Just as potholes develop in the street in front of your house, damage occurs in bones that are subjected to frequent use. Workers are able to patch potholes in pavement by applying new asphalt. Occasionally, parts of the road become so damaged that a worker breaks up the pavement with a jackhammer before replacing the damaged area. A very similar process occurs in bones.
How are bones repaired?
Bones are under constant repair and remodeling in the body. About 10% of the bone tissue in an adult is replaced each year. Bone cells called osteoblasts build bone... while bone cells called osteoclasts break down bone. Osteoblasts and osteoclasts work in constant balance throughout a person's life. When a child is growing taller, osteoblasts work harder than osteoclasts. After age 40 (more or less) the osteoclasts break down bone faster than the osteoblasts build bone. If too much bone is broken down, a person will develop osteoporosis.
How does an osteoblast do its job?
Osteoblasts are the body's bone builders. They build bone by first putting together a framework of collagen... have you ever seen a caoncrete worker set down an iron mesh before laying the concrete? This makes the bone much stronger. Then, the osteoblasts deposit calcium phosphate (i.e., similar to concrete) that is hardened by the addtion of hydroxide and bicarbonate ions from the blood. But here's the kicker!!! The osteoblast builds new bone all around itself. Once the bone hardens, the osteoblast is trapped by its own bone walls! The osteoblast is then called an osteocyte ("a bone cell").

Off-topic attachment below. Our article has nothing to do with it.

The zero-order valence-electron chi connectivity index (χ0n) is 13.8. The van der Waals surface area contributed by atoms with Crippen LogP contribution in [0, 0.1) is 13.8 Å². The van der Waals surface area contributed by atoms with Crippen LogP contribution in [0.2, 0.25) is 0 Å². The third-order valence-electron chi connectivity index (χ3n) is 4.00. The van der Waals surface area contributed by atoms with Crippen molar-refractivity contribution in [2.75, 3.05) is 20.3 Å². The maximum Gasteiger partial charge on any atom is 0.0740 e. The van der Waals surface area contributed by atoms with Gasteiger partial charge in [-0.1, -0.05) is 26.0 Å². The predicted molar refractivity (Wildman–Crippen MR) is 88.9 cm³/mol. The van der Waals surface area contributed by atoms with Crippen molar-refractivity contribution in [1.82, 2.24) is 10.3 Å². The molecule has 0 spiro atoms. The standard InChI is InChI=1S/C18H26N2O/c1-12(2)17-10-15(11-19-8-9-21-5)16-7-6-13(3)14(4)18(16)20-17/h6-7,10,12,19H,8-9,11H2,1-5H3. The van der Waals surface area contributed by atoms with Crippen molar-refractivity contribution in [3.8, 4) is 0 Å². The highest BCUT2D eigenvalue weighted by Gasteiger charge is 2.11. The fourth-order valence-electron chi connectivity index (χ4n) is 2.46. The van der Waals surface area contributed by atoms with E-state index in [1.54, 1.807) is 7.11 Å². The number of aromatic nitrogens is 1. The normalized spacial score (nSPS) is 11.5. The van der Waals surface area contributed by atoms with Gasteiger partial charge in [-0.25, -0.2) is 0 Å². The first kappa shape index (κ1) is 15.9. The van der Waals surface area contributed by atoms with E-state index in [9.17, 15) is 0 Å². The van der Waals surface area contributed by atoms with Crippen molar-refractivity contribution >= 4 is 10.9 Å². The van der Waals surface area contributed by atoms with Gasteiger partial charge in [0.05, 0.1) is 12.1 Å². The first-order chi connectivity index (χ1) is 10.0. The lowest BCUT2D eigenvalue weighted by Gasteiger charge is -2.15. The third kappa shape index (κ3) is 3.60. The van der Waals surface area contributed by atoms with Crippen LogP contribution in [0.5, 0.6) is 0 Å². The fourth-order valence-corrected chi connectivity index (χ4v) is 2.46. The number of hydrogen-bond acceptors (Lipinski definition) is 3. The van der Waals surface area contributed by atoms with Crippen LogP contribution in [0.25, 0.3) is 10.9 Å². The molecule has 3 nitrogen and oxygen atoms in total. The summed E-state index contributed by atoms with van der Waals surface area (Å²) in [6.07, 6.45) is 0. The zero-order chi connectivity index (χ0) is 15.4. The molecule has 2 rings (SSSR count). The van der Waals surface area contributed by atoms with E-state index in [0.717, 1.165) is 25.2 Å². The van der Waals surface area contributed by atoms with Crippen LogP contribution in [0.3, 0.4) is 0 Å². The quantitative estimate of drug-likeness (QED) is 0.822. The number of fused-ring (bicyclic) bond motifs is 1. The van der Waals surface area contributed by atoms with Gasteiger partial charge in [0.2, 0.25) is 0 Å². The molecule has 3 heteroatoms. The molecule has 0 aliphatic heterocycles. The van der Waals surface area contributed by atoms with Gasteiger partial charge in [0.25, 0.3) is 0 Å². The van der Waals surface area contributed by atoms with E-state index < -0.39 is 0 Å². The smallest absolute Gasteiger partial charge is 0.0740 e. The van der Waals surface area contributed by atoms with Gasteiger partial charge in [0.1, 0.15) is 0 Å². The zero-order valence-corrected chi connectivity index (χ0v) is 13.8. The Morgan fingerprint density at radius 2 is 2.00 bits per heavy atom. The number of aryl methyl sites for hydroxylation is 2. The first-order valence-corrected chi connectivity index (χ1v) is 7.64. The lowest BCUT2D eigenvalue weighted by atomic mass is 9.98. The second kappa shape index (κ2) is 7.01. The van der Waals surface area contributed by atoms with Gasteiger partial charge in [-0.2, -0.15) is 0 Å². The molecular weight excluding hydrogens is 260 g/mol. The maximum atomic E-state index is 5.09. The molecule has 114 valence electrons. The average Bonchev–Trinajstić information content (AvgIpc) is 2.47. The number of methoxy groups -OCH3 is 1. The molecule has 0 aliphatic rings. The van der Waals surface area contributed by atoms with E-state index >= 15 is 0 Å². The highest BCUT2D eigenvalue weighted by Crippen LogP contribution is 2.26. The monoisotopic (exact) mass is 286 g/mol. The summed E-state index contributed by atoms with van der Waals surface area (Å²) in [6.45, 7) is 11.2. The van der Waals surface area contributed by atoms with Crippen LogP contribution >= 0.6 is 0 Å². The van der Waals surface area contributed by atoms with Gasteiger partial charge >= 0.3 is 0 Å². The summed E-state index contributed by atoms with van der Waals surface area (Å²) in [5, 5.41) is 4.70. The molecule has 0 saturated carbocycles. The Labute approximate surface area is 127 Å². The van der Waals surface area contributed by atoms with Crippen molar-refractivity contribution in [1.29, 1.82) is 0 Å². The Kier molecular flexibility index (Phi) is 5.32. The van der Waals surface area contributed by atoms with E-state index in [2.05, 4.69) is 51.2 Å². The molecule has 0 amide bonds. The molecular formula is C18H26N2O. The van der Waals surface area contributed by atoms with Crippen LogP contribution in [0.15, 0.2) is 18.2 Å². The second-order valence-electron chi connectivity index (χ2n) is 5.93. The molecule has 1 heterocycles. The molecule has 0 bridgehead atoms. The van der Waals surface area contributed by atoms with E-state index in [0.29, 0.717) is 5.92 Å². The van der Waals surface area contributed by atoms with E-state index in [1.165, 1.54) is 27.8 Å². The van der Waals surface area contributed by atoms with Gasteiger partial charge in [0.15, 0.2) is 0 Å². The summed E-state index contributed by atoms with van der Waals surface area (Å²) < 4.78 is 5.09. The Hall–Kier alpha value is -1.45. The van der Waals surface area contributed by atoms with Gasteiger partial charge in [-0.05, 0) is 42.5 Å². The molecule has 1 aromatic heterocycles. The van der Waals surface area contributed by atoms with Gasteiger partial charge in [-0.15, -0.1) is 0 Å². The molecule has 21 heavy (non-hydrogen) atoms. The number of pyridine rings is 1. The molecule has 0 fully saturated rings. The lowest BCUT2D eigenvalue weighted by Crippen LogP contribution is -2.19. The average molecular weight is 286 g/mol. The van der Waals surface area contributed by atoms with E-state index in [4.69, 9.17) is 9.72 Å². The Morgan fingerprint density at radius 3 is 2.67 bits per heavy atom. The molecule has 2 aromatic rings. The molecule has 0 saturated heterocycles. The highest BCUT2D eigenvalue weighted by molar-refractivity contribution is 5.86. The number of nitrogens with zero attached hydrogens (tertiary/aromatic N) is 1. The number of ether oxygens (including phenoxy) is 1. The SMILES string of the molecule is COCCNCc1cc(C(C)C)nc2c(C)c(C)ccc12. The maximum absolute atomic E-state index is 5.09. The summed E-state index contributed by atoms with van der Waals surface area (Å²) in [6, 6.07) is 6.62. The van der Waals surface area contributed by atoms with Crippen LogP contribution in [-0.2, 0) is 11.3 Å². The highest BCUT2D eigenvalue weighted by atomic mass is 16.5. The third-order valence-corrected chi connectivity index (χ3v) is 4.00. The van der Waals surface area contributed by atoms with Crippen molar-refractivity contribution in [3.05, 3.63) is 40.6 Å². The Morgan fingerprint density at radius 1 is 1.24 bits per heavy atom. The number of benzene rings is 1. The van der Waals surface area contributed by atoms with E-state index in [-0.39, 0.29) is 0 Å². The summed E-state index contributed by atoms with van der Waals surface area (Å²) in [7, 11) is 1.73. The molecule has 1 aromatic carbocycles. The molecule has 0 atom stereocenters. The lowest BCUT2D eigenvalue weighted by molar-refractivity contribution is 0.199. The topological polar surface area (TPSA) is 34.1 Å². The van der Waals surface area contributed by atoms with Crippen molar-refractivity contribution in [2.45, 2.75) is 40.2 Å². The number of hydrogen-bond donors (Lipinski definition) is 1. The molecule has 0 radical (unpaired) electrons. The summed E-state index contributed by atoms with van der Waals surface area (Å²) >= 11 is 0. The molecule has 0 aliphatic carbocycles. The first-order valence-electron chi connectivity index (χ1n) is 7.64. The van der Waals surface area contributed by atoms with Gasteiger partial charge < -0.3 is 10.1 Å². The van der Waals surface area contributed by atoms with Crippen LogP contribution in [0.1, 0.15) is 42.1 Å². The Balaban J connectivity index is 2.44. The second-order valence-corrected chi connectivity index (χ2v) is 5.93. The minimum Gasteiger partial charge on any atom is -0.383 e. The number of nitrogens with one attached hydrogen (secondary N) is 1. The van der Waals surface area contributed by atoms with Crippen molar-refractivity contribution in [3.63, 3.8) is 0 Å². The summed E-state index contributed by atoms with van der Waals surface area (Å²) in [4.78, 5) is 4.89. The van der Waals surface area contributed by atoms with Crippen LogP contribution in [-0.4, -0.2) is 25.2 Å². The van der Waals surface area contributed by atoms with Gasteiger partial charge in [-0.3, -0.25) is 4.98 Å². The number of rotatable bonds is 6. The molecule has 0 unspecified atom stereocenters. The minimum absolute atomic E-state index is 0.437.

How does an osteoclast do its job?
An osteocyte is a relatively large bone cell (but you still need a microscope to see it!) with multiple nuclei. It is formed from multiple precursor cells that combine to form one "giant cell." What was that robot movie where several robots combined to form one giant killing machine? Anyway, bone is normally filled with small channels that provide access to its deepest inner parts. Osteoclasts attach to the walls of these channels (called "canaliculi") and burrow into the hard bone. Calcium, other minerals, and collagen are broken down by special chemicals and the byproducts are removed by the bloodstream.
How do the osteoblasts and osteoclasts know how hard to work?
The balance between bone breakdown and construction is complex. Local chemical signals are sent from bone cells to neighboring cells to coordinate this process. Also, a hormone secreted from the parathyroid glands called "PTH" helps regulate this balance. PTH plays a critical role in controlling the amount of calcium and phosphate floating around in the bloodstream. Most of the body's calcium is stored in bones. When not enough calcium is found in the diet, osteoclasts are instructed to remove calcium from the bones.
So why is milk "vitamin D fortified"?
Vitamin D and vitamin D byproducts play an important role in regulating bone growth and resorption. A deficiency of vitamin D may cause rickets, which causes weakening of the bones.
Last Updated (Monday, 06 September 2010 09:52)